Real estate activity often slows down in the fall and winter. This is an opportunity for agents to give that extra care in helping their clients understand the effect this may have on their plans to buy or sell, but not derail them. Indeed, the extra time agents typically have as fall winds down can go a long way toward building better overall relationships with clients, because the kind of attention agents can give them will likely be considerable.
When real estate professionals have a little more time due to slower activity, this can actually can be a positive, because fewer bids or a smaller number of homes for sale could be disquieting to inexperienced people on the market overall, according to Inman. With this in mind, it's vital for agents to regularly speak with those clients at this time of year, especially for current owners who may have entered the market as summer wound down, but still anticipated extreme demand, potentially including a bidding war.
Getting in Front of the Issue
Agents should let their clients know ahead of time that the level of activity seen in the autumn often falls short of what's experienced in the summer. It's also important for agents keep their clients informed of any market updates they may have, even if the news isn't necessarily to their benefit, because it will help clients feel as though the agent they chose really cares about their welfare and keeps them in mind rather than simply calling back to return a message.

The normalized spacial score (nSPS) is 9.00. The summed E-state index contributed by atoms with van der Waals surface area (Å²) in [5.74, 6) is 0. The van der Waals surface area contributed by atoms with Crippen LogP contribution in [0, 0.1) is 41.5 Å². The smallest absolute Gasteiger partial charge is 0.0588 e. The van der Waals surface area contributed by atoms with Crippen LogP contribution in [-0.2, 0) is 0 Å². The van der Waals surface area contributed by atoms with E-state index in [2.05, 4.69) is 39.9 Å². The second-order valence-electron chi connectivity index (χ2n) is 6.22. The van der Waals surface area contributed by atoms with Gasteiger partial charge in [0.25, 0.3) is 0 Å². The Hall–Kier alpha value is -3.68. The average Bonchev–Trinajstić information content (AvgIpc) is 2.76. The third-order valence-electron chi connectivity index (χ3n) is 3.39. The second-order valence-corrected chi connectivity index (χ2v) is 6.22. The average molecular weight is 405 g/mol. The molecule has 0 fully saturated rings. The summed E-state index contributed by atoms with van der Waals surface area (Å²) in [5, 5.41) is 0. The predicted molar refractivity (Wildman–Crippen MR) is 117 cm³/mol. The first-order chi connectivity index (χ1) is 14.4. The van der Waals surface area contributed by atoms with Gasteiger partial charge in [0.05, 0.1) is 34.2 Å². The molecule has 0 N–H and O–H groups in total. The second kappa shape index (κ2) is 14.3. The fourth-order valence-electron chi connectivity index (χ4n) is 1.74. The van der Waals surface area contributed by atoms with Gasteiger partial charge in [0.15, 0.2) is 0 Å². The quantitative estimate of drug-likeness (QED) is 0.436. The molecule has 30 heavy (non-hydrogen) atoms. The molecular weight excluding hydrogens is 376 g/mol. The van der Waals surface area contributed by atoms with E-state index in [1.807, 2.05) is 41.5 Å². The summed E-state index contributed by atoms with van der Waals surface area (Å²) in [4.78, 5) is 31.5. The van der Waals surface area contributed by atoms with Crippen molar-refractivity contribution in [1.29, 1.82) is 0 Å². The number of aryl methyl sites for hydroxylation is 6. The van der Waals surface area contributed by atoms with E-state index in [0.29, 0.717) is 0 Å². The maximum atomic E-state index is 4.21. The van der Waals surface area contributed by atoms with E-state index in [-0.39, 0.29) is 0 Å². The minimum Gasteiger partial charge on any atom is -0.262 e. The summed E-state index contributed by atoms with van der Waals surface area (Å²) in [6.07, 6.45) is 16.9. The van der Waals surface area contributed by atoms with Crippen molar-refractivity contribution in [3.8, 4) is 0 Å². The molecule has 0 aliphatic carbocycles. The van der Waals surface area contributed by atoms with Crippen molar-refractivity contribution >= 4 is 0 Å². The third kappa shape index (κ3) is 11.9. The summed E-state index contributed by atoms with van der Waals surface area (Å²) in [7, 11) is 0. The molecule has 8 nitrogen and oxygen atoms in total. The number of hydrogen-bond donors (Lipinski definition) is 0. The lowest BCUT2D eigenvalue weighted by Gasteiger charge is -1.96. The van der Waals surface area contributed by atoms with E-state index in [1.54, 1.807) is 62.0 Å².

In addition, when buyers or sellers start to get anxious, agents can take their minds off the issue by giving clients tasks to complete as it relates to the potential sales process. That could include wrapping up some minor interior home repairs that could boost the value of the property for sellers or preparing ahead of time by having all their financial paperwork in-order for would-be buyers.
Know the Audience
Take careful stock of exactly who is looking to buy or sell at this time of year, and have that inform decisions like how to talk to clients and marketing to them, according to Homes.com.
At this time of year, it's often first-time buyers like millennials and empty-nesters trying to sell after their kids have moved out who dominate the market. While these are two very different types of audiences, their needs often fit together like puzzle pieces.
To that end, finding ways to effectively market to and communicate with both these groups simultaneously may not always be easy, but it's very often worth it.
The more real estate professionals can do to reassure their clients at every turn, the better off all involved will be as they navigate the sales process. In today's market in particular, buying demand is likely to remain higher than what is normal at this time of year, but will still take a step back, especially as the holiday season arrives. This can serve as the ideal opportunity for agents to show they care.
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